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The Scoop on Scary Food Additives

From sodium nitrate to high fructose corn syrup, there’s a lot of nasty, scary food additives out there that should be avoided. But there’s also a lot of misinformation, too. 

It’s good to be aware of and know the facts of the common food additives and preservatives we come across on a daily basis. Some are quite serious, leaving you wondering why it still exists. Others still are floating in limbo with no real research or verdict. 

The bottom line, however, is to consume in moderation and be alert to how each of our bodies responds

Here’s the scoop on those scary food additives:


Sodium Nitrate

While nitrate is natural, high levels of this food additive have Some studies have shown that this additive has caused pancreatic cancer and colorectal cancer and various other health problems like heart disease.  

Nitrate is all-in-all a natural substance, but it’s not meant to be consumed on such high levels lie that in certain processed foods. 

Avoid: Processed meats, cured deli meats, and non-organic foods that use synthetic nitrogen fertilizers, 


Trans Fats

Trans fats were created to extend the shelf life of our food. Sadly, consuming trans fats has been proven to also increase the risk of heart disease, as well as Type 2 diabetes. In some cases, it can even lead to a stroke. 

Avoid: Foods with “trans fats” and “partially hydrogenated oils”


Monosodium Glutamate (MSG)

With a reputation for causing “Chinese Restaurant Syndrome,” MSG is associated with headaches, and even chest pain and numbness. While evidence of its dangers is limited and has even been declared safe by the FDA, it’s safer to limit your consumption of foods with the MSG additive. 

Avoid: Fast food, canned vegetables, and processed or deli meats. 


High Fructose Corn Syrup (HFCS) 

A cheap sugar alternative, food manufacturers have found this a profitable solution. Sadly, it’s still found in a lot of our processed food and beverages, and has been found to lead to obesity and even Type 2 diabetes. 

However, some argue HFCS’s side effects are no different than natural sugar, which makes it hard to pinpoint conclusive evidence.  

Avoid: If you want to play it safe, avoid foods with high fructose corn syrup. But limit your sugar consumption as a whole.  


Food Dyes and Food Colorings

Artificial food dyes make our food and drinks appear delicious, but are actually petroleum-based synthetic chemicals. 

Accounting for 90% of food dyes, the top 3 food dyes to avoid are Red 40, Yellow 5, and Yellow 6. Why?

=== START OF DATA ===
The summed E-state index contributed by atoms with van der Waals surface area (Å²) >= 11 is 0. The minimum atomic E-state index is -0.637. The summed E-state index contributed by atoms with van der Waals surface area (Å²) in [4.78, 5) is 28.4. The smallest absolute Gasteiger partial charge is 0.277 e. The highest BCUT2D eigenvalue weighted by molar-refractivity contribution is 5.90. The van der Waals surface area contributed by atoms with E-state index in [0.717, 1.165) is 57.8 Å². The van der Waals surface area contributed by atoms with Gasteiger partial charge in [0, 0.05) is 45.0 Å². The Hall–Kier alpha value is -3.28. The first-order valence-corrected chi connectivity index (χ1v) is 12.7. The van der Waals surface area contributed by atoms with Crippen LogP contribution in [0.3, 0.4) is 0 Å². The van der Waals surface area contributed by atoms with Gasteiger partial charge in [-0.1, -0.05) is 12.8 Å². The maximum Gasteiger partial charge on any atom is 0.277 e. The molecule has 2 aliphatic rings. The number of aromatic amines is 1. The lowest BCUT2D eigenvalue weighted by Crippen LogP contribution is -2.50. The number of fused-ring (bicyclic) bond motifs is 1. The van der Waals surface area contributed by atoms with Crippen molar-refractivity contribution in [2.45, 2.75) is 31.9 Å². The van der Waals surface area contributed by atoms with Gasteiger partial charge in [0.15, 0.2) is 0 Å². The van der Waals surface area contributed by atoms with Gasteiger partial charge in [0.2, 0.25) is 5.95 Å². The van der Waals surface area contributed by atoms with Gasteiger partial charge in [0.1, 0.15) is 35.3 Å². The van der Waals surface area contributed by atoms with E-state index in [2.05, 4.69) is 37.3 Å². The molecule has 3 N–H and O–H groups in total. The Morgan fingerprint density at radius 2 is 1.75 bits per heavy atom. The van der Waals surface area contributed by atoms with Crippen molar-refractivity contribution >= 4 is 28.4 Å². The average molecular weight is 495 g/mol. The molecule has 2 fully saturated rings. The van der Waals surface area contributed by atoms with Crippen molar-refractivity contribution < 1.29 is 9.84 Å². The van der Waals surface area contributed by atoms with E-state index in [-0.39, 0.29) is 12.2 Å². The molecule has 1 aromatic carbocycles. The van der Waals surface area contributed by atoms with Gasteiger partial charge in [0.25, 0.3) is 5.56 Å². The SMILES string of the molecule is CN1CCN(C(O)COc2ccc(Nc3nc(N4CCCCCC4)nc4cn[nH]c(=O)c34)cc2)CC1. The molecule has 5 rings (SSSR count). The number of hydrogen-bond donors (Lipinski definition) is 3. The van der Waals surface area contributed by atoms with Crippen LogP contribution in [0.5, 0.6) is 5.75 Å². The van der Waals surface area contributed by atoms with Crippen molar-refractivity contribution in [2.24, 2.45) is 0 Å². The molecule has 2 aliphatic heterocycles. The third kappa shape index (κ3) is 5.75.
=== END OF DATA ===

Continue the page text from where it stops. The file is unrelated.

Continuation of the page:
• Red 40 – Found in everything from drinks to desserts to pet food, Red 40 is a carcinogen, linked to cancer and hyperactivity in children. 
  • Yellow 5 (Tartrazine and E102) – Found in desserts, candies, and baked goods, Yellow 5 has been known to cause ADHD, aggression, and insomnia. And can even affect asthma, allergies, and thyroid issues.
  • Yellow 6 – Found in baked goods, beverages, and sausages, Yellow 6 may cause thyroid and kidney tumors.

Avoid: Stay away from these common dyes and reach for all-natural dyes instead. 


Butylated Hydroxyanisole (BHA) & Butylated Hydroxytoluene (BHT) 

BHA and BHT are petroleum-based synthetics used to make our food help our food look appealing by using synthetic antioxidants, which act as preservatives to maintain colors and flavors. 

However, they have been found to have neurological effects, which include altering behavior. They’re also cancer-causing carcinogens, as they are oxidants that can create reactive compounds. 


Avoiding Food Additives

Avoiding these food additives doesn’t have to be difficult. You don’t have to spend hours at the grocery store inspecting every single label if you follow general rules of buying fresh, organic produce (or frozen, if you can’t find seasonal fruits or veggies), and cutting back on precooked and processed foods. 



Briseis Aschebrook-Kilfoy, Amanda J. Cross, Rachael Z. Stolzenberg-Solomon, Arthur Schatzkin, Albert R. Hollenbeck, Rashmi Sinha, Mary H. Ward, Pancreatic Cancer and Exposure to Dietary Nitrate and Nitrite in the NIH-AARP Diet and Health Study, American Journal of Epidemiology, Volume 174, Issue 3, 1 August 2011, Pages 305–315, https://doi.org/10.1093/aje/kwr092